The Royal Mauritshuis Gallery in The Hague has announced the reunion of a pair of wedding portraits by Bartholomeus Brain the Elder
The Royal Mauritshuis Gallery in The Hague has announced the reunion of a pair of wedding portraits by Bartholomeus Brain the Elder. The looks of Jacob Omphalius and his fiancée Elisabeth Bellinghausen were auctioned nearly 125 years ago. The woman's name, as well as the portrait of her fiancé, have been lost - and are now restored after clever detective investigation.
The Cologne-based artist Bartholomeus Brain immortalized Jacob and his fiancée Elizabeth in two panels shortly before their marriage in 1539. About 350 years ago, the couple literally united in a "portrait diptych": the boards were attached to each other with hinges. However, in 1896, Elizabeth lost her husband - more precisely, his portrait - at an auction in London. Then the paintings were sold as images of unknown persons, attributed to Jan Gossart, nicknamed Mabuse.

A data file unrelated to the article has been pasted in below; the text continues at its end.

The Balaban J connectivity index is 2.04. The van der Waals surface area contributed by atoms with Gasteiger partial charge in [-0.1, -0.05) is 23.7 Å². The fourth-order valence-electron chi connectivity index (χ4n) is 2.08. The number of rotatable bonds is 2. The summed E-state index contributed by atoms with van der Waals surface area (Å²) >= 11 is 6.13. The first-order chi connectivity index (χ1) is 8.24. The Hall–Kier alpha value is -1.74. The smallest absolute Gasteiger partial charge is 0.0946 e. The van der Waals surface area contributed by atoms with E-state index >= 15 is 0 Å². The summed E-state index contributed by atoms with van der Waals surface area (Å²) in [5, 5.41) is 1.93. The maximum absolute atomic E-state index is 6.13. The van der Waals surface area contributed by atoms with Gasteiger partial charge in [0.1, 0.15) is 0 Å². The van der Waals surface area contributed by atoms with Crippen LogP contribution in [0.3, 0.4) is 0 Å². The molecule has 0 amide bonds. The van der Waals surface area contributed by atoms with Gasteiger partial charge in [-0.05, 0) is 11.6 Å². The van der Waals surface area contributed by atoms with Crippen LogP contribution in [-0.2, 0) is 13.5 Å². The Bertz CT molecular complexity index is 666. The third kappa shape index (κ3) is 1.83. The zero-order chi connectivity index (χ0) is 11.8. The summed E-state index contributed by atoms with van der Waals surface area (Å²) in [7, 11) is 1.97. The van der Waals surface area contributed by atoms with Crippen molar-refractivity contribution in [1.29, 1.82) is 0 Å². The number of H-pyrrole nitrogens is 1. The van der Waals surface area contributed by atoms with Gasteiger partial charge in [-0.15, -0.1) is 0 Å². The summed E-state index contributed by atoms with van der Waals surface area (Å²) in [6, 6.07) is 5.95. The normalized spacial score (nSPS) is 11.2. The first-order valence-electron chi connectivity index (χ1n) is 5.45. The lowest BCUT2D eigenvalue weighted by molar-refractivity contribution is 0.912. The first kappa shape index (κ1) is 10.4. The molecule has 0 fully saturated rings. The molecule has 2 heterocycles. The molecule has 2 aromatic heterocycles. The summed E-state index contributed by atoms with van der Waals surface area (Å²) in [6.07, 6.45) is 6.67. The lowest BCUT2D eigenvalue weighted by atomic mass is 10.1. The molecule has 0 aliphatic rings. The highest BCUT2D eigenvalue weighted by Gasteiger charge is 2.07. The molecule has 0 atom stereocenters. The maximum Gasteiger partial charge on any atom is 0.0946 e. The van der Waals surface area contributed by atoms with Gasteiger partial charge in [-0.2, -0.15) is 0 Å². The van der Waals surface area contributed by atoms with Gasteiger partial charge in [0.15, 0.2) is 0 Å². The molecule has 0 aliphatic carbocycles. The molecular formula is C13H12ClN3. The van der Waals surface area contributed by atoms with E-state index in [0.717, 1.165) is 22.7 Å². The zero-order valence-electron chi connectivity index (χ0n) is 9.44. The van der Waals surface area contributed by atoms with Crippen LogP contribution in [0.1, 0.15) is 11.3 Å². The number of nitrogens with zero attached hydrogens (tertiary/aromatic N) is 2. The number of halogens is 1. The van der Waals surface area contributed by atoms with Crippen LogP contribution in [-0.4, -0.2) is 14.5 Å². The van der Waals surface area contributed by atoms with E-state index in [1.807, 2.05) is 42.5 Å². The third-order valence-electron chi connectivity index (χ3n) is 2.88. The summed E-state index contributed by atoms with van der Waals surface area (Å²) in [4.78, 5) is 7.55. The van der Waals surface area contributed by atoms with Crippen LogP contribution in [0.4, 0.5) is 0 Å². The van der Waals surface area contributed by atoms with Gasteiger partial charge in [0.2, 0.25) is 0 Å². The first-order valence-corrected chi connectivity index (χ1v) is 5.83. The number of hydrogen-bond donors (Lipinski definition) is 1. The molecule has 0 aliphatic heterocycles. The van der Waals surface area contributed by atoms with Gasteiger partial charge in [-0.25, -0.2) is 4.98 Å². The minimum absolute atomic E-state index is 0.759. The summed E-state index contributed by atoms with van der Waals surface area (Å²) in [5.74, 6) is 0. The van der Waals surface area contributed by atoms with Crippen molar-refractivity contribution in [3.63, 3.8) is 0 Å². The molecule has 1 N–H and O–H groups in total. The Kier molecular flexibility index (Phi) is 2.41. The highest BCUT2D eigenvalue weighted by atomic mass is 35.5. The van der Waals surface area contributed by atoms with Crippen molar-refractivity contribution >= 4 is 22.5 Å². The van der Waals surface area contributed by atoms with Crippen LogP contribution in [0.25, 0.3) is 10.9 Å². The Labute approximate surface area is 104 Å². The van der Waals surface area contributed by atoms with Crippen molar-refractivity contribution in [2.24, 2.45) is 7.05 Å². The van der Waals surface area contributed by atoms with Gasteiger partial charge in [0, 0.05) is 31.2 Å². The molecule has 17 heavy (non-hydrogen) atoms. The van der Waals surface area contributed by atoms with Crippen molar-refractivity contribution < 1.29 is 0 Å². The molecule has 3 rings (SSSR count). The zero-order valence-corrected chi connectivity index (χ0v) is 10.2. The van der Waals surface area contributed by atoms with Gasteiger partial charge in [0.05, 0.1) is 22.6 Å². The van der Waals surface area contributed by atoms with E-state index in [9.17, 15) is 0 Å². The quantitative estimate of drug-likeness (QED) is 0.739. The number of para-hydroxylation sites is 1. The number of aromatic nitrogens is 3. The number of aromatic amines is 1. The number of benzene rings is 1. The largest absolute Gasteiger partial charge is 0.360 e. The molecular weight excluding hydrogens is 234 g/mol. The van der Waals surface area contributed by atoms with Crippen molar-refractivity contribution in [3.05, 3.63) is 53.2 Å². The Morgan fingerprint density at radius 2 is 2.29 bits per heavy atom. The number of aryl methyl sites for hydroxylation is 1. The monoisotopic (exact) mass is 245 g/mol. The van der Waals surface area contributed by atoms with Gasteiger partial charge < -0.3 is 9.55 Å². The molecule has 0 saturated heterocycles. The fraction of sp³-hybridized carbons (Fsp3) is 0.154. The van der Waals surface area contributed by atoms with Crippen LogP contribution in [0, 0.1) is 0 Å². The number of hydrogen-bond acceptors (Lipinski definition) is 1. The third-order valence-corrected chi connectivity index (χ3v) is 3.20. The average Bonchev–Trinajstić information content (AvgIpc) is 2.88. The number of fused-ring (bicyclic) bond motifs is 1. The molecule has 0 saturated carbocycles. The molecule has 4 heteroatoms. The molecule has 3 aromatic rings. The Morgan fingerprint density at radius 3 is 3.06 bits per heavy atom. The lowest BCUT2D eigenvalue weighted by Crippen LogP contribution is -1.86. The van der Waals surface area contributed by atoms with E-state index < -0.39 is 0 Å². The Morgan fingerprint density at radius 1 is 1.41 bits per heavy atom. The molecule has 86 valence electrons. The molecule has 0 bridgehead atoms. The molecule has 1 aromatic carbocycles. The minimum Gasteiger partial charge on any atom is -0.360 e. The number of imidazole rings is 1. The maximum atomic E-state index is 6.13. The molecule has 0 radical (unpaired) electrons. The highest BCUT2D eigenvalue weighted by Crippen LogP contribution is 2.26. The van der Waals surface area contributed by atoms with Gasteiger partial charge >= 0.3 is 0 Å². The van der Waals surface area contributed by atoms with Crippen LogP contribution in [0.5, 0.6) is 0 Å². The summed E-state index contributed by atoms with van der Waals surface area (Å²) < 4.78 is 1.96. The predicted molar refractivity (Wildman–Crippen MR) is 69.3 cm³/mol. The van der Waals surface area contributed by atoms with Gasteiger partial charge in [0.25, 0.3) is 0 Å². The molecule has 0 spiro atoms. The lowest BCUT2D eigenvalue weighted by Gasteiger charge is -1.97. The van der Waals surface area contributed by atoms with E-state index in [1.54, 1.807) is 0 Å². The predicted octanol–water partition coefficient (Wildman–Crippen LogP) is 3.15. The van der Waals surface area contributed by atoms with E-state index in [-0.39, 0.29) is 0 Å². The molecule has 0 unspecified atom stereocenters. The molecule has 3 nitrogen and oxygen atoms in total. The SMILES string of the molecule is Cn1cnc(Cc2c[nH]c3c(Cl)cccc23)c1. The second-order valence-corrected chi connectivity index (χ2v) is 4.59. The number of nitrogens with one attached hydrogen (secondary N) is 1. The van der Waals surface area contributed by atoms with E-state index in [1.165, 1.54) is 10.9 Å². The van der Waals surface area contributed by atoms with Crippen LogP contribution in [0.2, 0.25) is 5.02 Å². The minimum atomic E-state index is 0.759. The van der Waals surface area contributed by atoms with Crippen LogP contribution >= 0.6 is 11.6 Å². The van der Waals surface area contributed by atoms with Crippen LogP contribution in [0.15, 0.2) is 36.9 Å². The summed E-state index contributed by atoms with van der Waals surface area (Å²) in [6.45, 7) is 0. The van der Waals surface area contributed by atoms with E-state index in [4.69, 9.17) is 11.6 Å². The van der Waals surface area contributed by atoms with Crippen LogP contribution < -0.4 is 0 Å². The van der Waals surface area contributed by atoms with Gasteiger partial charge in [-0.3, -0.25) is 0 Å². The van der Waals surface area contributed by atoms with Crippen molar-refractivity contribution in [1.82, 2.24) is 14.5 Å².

In 1912, the female image entered the collection of the Rijksmuseum, which in 1951 gave it to Mauritshuis on a long-term lease. There the painting hung as "Portrait of an Unknown", and the name of the model and the location of the second half of the work remained a secret.
The double portrait was painted after the couple's engagement, but before the wedding. This is indicated by Elizabeth's hairstyle: her braids peek out from under her cap, and her hair must be shaved off her forehead so that the forehead itself seems taller in the fashion of that time. Married women did their hair differently. With her thin fingers, the girl holds a flower of a bittersweet nightshade - this plant is often found in wedding portraits from Cologne in the 16th century.
Brain painted out the clothes of his models in the smallest detail, for example, Elizabeth's ornate belt and delicate embroidery on her blouse. He worked with vibrant colors - azure, red, yellow - and dabbled in subtle strokes to make his clients' faces look lifelike.